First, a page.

Holiday week, financial support for affected & taxes for rich: Putin lays out coronavirus emergency plan
Russians will get a week of paid leave and a boost to benefits for those most in need, while the wealthiest will have to pay more revenue taxes, the Russian president said as he presented his plan to deal with the coronavirus.
Speaking in a televised address on Wednesday, President Vladimir Putin announced a number of measures designed to support the Russian people and the national economy amid the increasingly serious threat of coronavirus in the country. He said there was no feasible way to keep the virus out, but that an efficient, coordinated effort to preempt and mitigate the damage will help protect people from the worst outcomes.
One of the immediate decisions taken by the government was to declare next week a long national holiday in Russia. Salaries for the days off will still be paid, Putin said. This is expected to help slow the spread of the coronavirus.
The president warned against underestimating the threat posed by the virus and said everyone should act responsibly.
Please, don’t think like people often do: ‘This cannot touch me.’ It may touch anyone.
Constitution vote postponed
Russia will also postpone the national vote on constitutional amendments, which is currently scheduled for April 22. The package of constitutional amendments was tabled by Russia’s president back in January and greenlit by legislators earlier this month.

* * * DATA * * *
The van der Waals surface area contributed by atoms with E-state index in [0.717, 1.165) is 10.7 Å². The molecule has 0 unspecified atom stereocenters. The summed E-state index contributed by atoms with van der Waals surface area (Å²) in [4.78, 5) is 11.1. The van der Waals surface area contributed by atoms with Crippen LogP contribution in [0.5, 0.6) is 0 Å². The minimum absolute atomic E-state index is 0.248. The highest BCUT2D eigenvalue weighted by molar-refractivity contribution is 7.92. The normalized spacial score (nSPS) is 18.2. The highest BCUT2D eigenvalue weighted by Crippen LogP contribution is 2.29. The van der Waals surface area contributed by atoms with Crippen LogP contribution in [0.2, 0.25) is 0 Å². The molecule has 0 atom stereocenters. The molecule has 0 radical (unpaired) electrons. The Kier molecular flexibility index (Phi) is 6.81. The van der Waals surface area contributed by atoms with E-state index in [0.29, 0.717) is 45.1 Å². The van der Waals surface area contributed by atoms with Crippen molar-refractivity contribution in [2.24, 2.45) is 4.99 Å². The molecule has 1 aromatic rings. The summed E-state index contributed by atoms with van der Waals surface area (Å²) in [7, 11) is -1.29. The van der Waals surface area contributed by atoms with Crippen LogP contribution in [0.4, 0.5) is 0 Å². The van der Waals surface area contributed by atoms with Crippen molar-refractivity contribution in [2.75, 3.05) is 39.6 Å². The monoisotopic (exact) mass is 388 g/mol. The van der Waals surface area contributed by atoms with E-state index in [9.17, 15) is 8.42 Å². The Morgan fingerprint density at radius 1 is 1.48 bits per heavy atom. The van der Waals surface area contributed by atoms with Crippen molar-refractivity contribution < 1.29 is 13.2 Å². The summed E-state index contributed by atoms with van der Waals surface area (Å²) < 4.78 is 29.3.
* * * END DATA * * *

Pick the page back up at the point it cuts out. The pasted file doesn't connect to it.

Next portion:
Benefits & frozen credits
A big chunk of the measures announced by Putin deal with various benefits. The usual checks for eligibility will be suspended for six months, while some of the payments – like paid sick leave and unemployment payments – will be given a boost.
Russians whose monthly incomes suffer a sharp drop for whatever reason will be able to ask for a suspension of payments on any credits they owe. Similar support will be given to small businesses, which will also get tax breaks and protection from bankruptcy to help keep them afloat during the economic slowdown.
Taxing the rich
Wealthier individuals and big companies are expected to cover some of the cost of the emergency measures, according to Putin’s plan. Russians who have money in bank accounts and have invested in equities over a certain threshold will have to pay income taxes on their revenues – this previously came under an exemption.
The tax on corporate dividends paid to foreign jurisdictions will get a hike from two percent to 13 percent. Putin said most of this money goes directly to individual business owners, who avoid paying due taxes in Russia this way.
“It will require changing our agreements with certain nations on avoiding double taxation,” Putin said. “If our foreign partners do not accept our suggestion, Russia will withdraw from such agreements unilaterally.”
Brace for impact
Russia has so far largely been spared by the Covid-19 pandemic. It currently has 658 cases of the coronavirus, and the country was quick to implement certain crucial measures – like restricting international travel – to keep the disease in check.
However, the number of infected people has jumped by 163 in 24 hours, fueling concerns that an explosive growth of positive tests may happen within days.
The national economy is also beginning to experience the effect of the global economic slowdown. Russia came to the crisis prepared better than many thanks to large reserves and macroeconomic stability, but it still must brace itself to navigate through the storm.
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